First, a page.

Know your own bottom line. What are you working for? What do you want out of life? For me, it's family. I am trying to build a wonderful life for my children so that we can leave a positive legacy in this world. That means they need downtime for creative thinking and problem solving and really learning who they are as people outside of nonstop activities and events. They also need a mother who is fulfilled and, ideally, not totally exhausted from being spread too thin. Turning down some opportunities can help you strengthen the confidence you have in your relationships or other roles so you feel empowered in making the right decisions.
Practice saying no. Start small. Turn down something that's rather meaningless to you, anyway. Stand your ground against a pushy salesman who's trying to monopolize your time. Erase “sorry, but…” and “I can't because…” from your vocabulary. No means that the particular thing you're being presented with is not a fit. You can be polite and express appreciation for the opportunity, but there is no reason to apologize or make excuses.
I've realized that as a woman, I was encouraged throughout my upbringing to make other people happy and comfortable. I actually had a boss once tell me that my purpose in a meeting was to “soften his bold presence” and “put other people at ease.” For me, that was a major turning point. I started noticing the inherent sexism that has always made me lean towards yes when I've wanted to say no. What about MY bold presence? What about putting MYSELF at ease? Isn't that more important than pacifying everyone else?
Establish personal and financial freedom. That fear of backlash I mentioned before? It's powerful. I hear fellow moms and dads give a whole plethora of reasons for why they cave to things they don't really want to do. “I need to keep the peace with this relative,” they say. Do you, though? Really? Why? “If I turn this gig down, they might not come to me with the next opportunity,” they reason. That last worry is valid. As a business owner, I know the struggle well. It's why I go through my list of expenses on an annual basis and minimize anything unnecessary as well as maximizing investments to make myself feel empowered enough to turn things down – even when it may cost me money.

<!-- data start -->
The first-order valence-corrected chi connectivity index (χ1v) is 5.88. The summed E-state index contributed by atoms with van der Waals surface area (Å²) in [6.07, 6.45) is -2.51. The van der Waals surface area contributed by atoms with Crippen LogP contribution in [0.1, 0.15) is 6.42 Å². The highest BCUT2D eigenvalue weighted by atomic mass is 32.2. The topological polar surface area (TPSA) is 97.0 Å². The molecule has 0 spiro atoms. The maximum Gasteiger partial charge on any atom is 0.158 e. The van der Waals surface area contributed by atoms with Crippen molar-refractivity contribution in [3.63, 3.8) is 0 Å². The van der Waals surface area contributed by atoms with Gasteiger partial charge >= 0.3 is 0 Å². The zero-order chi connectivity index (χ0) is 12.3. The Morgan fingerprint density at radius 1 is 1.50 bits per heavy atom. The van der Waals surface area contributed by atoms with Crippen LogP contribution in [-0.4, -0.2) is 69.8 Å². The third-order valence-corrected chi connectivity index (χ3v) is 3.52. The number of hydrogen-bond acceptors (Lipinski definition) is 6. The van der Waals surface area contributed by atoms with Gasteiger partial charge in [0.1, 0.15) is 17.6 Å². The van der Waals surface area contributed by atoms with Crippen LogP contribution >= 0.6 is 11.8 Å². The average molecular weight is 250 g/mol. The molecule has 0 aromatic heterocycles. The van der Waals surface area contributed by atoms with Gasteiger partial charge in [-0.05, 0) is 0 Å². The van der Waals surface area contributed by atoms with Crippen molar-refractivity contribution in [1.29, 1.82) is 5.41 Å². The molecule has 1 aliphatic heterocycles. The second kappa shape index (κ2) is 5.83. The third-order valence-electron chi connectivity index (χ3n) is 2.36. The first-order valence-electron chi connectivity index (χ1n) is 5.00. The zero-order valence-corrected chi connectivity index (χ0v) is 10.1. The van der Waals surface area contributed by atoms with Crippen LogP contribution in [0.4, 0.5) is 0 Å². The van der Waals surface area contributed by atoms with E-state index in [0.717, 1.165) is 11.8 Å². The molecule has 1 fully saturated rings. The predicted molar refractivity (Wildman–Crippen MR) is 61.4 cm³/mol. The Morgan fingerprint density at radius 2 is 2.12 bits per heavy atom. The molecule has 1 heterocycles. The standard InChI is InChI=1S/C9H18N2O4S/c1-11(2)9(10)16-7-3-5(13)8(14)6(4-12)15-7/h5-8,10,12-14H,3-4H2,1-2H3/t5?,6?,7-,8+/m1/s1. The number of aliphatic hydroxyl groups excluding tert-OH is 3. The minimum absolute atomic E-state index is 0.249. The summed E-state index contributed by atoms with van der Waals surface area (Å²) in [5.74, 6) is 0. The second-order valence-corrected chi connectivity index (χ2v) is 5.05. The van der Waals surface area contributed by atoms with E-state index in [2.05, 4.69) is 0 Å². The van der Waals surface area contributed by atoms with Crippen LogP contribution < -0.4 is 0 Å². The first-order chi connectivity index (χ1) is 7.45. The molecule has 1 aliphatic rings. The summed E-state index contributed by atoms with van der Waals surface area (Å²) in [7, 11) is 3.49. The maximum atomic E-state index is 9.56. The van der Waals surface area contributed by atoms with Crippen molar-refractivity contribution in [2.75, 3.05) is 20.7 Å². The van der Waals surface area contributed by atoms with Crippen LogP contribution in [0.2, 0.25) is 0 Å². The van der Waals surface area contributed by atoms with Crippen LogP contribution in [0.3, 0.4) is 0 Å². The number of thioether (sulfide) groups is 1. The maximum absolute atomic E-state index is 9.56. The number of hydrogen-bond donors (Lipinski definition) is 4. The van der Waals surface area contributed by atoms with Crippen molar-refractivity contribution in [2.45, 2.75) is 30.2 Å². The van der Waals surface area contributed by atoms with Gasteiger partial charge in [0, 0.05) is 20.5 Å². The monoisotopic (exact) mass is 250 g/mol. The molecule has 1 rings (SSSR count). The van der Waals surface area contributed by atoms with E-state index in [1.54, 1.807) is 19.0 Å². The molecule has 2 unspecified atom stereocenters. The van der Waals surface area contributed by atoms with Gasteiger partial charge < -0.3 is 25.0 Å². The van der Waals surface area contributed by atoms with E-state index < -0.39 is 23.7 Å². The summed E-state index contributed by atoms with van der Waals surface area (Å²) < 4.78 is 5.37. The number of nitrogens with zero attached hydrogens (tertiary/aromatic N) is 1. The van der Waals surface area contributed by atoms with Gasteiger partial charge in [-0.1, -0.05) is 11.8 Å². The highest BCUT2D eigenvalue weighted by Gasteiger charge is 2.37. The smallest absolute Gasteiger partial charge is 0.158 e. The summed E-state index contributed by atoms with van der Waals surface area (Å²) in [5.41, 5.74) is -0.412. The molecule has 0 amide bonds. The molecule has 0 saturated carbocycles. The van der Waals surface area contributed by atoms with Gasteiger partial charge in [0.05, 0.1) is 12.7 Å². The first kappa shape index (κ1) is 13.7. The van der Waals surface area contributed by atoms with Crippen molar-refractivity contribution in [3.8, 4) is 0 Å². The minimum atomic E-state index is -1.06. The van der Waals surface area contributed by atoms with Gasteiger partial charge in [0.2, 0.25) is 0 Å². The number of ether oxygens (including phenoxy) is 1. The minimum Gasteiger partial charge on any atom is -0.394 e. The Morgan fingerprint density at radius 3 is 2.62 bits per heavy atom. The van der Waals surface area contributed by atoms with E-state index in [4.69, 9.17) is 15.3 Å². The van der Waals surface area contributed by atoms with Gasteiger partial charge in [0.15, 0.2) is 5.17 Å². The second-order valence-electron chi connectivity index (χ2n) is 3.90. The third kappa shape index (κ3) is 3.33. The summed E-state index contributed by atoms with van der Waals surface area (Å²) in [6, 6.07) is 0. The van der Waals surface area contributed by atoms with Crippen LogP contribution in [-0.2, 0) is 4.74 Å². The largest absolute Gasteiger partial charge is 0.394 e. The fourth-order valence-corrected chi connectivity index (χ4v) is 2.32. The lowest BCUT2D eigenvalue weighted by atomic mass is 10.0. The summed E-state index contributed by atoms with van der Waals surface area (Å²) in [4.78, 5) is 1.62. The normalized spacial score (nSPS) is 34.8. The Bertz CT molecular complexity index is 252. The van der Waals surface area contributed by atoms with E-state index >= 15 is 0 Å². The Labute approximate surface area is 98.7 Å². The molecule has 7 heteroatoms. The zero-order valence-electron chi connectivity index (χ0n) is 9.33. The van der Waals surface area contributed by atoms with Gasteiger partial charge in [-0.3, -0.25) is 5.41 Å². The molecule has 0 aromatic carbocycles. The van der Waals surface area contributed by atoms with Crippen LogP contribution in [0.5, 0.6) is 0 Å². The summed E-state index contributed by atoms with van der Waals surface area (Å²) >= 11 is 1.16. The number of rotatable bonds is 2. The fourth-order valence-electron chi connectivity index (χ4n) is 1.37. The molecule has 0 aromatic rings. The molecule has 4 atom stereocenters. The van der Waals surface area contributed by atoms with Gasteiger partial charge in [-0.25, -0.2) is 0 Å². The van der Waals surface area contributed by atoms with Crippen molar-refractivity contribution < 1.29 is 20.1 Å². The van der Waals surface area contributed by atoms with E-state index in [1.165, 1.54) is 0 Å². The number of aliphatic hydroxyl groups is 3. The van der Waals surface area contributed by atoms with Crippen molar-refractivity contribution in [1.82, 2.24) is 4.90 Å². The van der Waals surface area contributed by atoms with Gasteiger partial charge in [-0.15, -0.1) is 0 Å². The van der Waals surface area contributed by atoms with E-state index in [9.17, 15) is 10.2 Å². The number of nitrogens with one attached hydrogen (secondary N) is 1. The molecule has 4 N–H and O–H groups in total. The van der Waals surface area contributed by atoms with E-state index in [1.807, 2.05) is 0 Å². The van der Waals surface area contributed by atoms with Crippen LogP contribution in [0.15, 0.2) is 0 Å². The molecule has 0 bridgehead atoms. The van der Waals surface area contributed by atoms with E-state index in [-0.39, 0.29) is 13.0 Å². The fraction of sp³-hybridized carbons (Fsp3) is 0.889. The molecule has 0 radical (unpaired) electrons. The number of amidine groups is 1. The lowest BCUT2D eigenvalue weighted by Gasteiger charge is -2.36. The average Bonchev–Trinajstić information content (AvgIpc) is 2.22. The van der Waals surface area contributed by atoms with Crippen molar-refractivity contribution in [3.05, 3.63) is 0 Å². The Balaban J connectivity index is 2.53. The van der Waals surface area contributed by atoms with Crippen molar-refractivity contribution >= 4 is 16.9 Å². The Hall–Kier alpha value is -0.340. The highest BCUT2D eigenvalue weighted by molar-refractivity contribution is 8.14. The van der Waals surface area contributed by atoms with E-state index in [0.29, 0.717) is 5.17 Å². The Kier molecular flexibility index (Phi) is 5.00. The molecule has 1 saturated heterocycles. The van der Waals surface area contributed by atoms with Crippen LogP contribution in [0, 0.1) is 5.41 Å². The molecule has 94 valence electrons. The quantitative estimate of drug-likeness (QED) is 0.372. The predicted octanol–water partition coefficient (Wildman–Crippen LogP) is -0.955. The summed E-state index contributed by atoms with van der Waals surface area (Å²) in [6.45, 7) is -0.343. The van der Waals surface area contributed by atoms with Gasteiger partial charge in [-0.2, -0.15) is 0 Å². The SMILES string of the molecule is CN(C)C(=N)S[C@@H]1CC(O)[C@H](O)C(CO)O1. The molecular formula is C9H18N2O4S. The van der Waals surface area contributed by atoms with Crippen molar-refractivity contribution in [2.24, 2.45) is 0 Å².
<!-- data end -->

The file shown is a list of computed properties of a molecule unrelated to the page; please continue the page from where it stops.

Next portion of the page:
We've been working with get.totalwireless.com and have been using their Shared Family Plan (four lines on America's largest, most dependable 4G LTE network for only $25 per line, per month, with 25GB of shared data). They also don't require contracts or credit checks, so those are two more things I was able to happily say NO to when I ditched our old provider. That's just one example of how I take control of our financial situation. In the financial arena, details are key. ‘Yeses' here can quickly snowball into unmanageable overhead that makes you feel vulnerable and forced to agree to things that aren't a fit for your life.
Make the yeses meaningful. If I say I'm going to do something, you bet your butt I follow through. And I enjoy every dang second of it! Because I've figured out my priorities, built up the courage to go after them and developed a long-lasting confidence in my ability to make the right choices for myself. Committing to fewer things means that I can be wholly in the moment when I do decide to take an opportunity.
For those of us who aren't used to it, saying ‘no' has a weird initial sting. It's uncomfortable and unfamiliar and downright weird. But the payoff is huge. It's a life lived on your own terms.
Have you struggled with saying no to people?